Find A Foundation: Illness-related non-profit groups frequently operate their own charity programs to help those with a specific disease. For instance, the Leukemia & Lymphoma Society helps patients with leukemia and lymphoma pay medical bills.

Community-Based Financial Help May Be Available: It’s okay to ask for help by explaining your situation to your community. When you come home with big medical bills, you can look for financial assistance from outside the hospital. Your city, county, or state likely has a small emergency grant program.

Community grants may help cover a variety of expenses, from food to utilities to medications, which provide savings that can be used to pay medical bills. For instance, if you have to go back and forth to the hospital, your county may help you pay for transportation so that you can keep making medical appointments.

5. Offer to Work out a Discount Plan

If you pay cash or can pay over time, additional options may become available. 

Your Bill Reduction Depends On Your Income: Billing departments, charity care, and patient advocates will typically consider your income when negotiating your medical debt.

Use the Salary That’s Current: Your income and financial situation may have changed since getting sick or receiving care. If you’re making less than you were before your illness, you have the right to request eligibility be based on your new, lower income.

  • For instance, your income last year with full-time employment may have been $80,000. But after a year of surgery, treatment, radiation, and therapy, you could be living on long-term disability.

Billing Periods Typically Last 12 Months: When you work out a payment plan, expect to split your payments into around 12 monthly installments. It’s possible to have more or fewer payments, depending on the size of your bills. If you establish a history of successfully making payments, it’s possible to extend this schedule significantly beyond 12 months.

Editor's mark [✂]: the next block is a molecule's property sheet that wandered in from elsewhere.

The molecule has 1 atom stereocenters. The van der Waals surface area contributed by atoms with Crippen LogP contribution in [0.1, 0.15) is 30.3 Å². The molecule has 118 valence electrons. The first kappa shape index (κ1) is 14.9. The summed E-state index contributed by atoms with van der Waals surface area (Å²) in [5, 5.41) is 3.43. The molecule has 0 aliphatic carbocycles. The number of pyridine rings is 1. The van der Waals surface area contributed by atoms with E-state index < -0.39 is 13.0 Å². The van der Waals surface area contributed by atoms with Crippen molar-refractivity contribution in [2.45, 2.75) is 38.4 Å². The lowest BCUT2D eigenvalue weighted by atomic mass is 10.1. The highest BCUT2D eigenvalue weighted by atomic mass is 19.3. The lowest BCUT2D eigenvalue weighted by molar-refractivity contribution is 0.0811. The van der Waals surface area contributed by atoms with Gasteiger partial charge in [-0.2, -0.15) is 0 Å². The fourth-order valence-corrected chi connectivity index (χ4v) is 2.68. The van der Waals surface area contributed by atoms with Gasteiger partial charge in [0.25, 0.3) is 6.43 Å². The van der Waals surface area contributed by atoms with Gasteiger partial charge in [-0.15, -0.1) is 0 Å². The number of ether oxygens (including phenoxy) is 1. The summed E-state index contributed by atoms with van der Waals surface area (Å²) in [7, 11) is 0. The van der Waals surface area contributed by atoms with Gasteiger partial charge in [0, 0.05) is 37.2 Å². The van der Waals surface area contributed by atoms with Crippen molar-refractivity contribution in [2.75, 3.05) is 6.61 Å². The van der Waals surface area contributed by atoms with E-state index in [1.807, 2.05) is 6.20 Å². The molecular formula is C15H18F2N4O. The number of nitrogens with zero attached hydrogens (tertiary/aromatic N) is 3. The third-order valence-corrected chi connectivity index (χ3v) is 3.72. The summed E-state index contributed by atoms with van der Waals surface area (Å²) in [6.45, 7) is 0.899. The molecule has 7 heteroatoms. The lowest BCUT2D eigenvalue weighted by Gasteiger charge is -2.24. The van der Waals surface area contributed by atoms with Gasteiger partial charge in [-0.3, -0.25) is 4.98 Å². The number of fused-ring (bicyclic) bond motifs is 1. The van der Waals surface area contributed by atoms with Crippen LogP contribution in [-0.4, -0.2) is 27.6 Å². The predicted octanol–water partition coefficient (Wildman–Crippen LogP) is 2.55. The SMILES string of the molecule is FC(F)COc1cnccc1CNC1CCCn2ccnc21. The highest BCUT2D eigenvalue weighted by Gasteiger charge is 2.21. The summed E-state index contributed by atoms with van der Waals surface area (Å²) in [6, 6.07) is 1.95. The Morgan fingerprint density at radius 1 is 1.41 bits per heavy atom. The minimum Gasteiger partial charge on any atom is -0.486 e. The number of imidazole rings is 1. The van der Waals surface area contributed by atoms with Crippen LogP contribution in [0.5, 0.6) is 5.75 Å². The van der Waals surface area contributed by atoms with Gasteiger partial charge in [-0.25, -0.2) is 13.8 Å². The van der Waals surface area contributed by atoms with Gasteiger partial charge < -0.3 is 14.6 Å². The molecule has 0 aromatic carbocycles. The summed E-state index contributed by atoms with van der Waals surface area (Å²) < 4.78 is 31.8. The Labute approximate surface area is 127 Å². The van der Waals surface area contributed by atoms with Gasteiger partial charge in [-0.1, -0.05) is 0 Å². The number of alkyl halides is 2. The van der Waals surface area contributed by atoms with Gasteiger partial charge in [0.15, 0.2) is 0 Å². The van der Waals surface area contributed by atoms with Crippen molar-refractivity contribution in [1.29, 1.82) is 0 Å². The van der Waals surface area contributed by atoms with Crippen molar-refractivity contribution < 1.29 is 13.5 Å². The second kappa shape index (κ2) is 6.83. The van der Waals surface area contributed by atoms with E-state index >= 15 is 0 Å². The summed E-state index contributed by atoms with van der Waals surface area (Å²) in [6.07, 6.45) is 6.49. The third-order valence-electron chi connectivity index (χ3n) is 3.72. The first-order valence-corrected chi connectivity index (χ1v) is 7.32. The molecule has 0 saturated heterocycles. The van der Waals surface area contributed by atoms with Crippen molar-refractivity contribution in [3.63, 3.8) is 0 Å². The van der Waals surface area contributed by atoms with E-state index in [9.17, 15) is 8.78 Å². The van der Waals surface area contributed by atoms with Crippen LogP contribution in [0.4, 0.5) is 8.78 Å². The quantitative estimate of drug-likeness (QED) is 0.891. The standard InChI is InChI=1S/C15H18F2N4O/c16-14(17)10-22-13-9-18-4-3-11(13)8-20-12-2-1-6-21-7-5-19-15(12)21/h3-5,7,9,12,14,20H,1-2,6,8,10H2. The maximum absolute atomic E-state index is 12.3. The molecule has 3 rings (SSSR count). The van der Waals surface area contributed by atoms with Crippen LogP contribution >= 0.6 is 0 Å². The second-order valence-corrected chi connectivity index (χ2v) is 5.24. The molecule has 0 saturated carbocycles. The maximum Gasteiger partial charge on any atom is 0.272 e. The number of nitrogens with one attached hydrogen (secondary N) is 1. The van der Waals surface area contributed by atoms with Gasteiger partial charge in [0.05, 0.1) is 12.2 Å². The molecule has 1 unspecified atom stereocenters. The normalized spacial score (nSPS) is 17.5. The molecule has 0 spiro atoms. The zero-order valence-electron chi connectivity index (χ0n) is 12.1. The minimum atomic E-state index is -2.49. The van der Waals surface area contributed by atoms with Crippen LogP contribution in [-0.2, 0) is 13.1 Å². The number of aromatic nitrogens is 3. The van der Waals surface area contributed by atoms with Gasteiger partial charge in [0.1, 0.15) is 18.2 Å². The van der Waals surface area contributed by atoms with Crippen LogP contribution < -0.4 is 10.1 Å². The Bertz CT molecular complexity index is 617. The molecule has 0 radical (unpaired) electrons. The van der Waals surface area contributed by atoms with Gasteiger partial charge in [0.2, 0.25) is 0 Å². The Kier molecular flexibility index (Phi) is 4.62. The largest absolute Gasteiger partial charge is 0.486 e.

Very Small Payments Postpone the Collection Process: As long as you’re adhering to the billing process that charity care or billing agency has set up, they cannot initiate the full collections process.

if you can demonstrate financial need while pursuing charity care or a full write-off, you want to keep paying down your bill. This should help keep you out of collections for the full amount.

6. Find Steep Discounts If Your Prescription Drugs Aren’t Covered

You can visit, a registered nonprofit, to see if your drug manufacturer has a charity care program. Applying to your drug manufacturer could be a quick solution.

It’s also possible to safely order drugs online. Another nonprofit,, verifies the safety of international pharmacies. These companies legally ship American drugs back into the country at a fraction of their U.S. cost.

For immediate drug savings, download a discount savings card and show it to your pharmacist every time you pick up a prescription.

Taking the Next Steps

Make sure you have the right copy of your Explanation of Benefits before assessing your bill.

If your income is low, you may have access to heavily discounted healthcare options, including subsidies, on

Communication with your community and billing department is key. Help is available.